Running the chainsaw mill is fine if you have all kinds of time and space and love sharpening chains after every cut and you enjoy lifting 40-60 lbs of chainsaw and frame and then breaking your back pushing it through the wood. Also, you have an unlimited supply of bar oil. And a breather or air supply of some kind because saws run like this are putting carcinogens into your lungs for halves-of, and hour lengths at a time. Cutting lumber with a CSM is not as much fun as it looks like on the videos they show.

Adjusting your mill on cuts will be required in many cases. The videos don't show the setup time to put rails or a ladder onto a log (and, well, to set the logs up in the first place). They edit that time out, but that time is a lot of time. Each time you reset a CSM depth of cut, you will be spending many minutes to get your measurements right across the length of your bar. You will cut oblong trapezoidal lumber if you skip this step. And you have to set up the braces for crosscuts each time you rotate the logs. This takes many minutes. Is the saw running while you do this? Its eating fuel during that time. Bah.

Well, even so, you can cut lumber with a CSM and the Chainsaw part of the Forestry Forum has more on Chainsaw mills, with good advice and tips. Lots of posts there to read thru. If you do invest in a mill, I highly recommend a bandsaw mill - even the cheapest one. If you can't drop 2500 for a the mill you have in mind, you probably won't be able to CSM effectively either, because honestly, if you need to homestead, you need far more board feet than your 044 CSM is capable of producing effectively in a reasonable timeframe. You'll probably have to buy a bigger saw, and then you're into a couple hundred more. You'll need more chains, as they wear on the mud and dirt on the logs. And more files; those wear out actually.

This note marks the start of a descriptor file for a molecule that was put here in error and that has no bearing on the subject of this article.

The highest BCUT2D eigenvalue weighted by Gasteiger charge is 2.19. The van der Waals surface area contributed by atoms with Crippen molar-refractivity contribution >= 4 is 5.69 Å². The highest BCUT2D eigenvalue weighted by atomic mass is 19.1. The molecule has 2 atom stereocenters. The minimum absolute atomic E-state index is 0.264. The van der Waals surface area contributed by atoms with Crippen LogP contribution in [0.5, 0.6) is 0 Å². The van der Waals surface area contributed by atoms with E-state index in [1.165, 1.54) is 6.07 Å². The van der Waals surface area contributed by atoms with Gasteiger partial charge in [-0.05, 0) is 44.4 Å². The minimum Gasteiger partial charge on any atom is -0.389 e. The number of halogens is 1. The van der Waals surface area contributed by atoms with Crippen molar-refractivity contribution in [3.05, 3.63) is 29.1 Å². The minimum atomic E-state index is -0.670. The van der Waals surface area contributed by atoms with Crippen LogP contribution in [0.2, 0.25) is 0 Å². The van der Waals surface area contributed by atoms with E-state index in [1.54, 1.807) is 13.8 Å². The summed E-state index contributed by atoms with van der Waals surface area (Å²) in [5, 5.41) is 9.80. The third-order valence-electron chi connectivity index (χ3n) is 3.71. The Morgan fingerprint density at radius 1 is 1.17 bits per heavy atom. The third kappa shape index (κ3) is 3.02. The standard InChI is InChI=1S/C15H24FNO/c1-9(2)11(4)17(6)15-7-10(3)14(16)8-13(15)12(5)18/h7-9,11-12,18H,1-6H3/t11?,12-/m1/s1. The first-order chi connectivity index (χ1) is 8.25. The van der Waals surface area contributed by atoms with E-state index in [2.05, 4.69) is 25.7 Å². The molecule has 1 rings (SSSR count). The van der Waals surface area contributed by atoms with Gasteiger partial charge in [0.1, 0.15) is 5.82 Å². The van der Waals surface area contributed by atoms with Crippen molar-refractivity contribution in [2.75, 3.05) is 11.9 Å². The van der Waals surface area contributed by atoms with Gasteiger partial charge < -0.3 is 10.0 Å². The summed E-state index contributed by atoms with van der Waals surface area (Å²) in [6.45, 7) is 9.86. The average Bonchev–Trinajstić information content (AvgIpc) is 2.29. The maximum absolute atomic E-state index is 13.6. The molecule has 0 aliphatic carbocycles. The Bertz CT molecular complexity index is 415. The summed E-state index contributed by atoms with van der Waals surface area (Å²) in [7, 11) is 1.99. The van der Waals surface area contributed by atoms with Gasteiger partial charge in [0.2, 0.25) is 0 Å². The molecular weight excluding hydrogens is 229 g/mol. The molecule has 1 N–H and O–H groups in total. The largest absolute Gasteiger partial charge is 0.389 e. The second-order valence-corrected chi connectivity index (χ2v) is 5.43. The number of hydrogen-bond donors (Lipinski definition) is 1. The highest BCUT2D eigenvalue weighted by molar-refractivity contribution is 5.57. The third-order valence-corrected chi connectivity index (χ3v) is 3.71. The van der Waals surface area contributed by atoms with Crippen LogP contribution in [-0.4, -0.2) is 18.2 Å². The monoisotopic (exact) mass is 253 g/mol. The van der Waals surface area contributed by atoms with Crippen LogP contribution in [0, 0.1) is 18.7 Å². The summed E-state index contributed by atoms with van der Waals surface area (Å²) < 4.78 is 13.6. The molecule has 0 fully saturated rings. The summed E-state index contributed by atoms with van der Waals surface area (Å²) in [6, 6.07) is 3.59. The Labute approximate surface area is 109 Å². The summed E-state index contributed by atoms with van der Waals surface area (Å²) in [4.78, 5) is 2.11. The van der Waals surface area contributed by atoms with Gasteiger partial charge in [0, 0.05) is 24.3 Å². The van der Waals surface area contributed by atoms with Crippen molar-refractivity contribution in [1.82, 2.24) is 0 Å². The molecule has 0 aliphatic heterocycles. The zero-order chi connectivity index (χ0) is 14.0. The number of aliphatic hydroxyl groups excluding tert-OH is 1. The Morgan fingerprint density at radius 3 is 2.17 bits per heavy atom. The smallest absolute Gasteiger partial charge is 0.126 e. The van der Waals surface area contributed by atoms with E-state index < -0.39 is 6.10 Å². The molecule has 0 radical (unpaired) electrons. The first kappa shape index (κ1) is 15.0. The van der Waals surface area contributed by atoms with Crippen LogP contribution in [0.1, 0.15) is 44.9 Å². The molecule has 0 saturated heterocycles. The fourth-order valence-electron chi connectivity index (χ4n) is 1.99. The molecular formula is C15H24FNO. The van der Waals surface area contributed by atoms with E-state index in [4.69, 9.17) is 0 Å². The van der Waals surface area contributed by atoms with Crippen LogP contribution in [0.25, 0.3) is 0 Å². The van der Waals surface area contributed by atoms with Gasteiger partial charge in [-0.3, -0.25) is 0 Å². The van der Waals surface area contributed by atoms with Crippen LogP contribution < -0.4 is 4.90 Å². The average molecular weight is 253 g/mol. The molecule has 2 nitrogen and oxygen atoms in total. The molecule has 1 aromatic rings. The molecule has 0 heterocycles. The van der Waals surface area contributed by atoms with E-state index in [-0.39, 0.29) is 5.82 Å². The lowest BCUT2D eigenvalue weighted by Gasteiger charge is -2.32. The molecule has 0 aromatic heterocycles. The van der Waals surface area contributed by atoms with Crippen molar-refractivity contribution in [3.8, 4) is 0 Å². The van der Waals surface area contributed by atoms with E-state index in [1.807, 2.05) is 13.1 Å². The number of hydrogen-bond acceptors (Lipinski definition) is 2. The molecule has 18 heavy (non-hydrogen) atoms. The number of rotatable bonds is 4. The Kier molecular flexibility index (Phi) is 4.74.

Best of Luck,

Eric

Oh... Do you have log handling equipment? Peavey or cant hooks? Winches? Chains? Binders? Cables? etc?

Nebraska

Hard work for what you get. In my experience a gateway drug for a sawmill.... ;)

Unless you are somehow homesteading on a remote Alaskan spot where shipping a mill in is nearly impossible, you will be better off with a band mill.
There are entry level mills made by forum sponsors all will do the trick. I had an EZ Boardwalk  Jr mill first and was very happy. Be patient and save. Welcome to the forum.

ladylake


 You'll end up spending more on a chainsaw mill in the long run and get a lot less lumber. Steve
Timberking B20  18000  hours +  Case75xt grapple + forks+8" snow bucket + dirt bucket   770 Oliver   Lots(too many) of chainsaws, Like the Echo saws and the Stihl and Husky     W5  Case loader   1  trailers  Wright sharpener     Suffolk  setter Volvo MCT125c skid loader

chickenchaser

Jack

I think I probably have been in your position. 
You have an enthusiastic idea of doing something productive and hopefully monetarily rewarding. 
You start asking for feedback...and here comes the clouds and rain on your parade. The tendency, at least in my case, would be to have a bit of a letdown and do it anyway. 

Great folks and advice here on FF. 
As was mentioned earlier, we are interested in your location.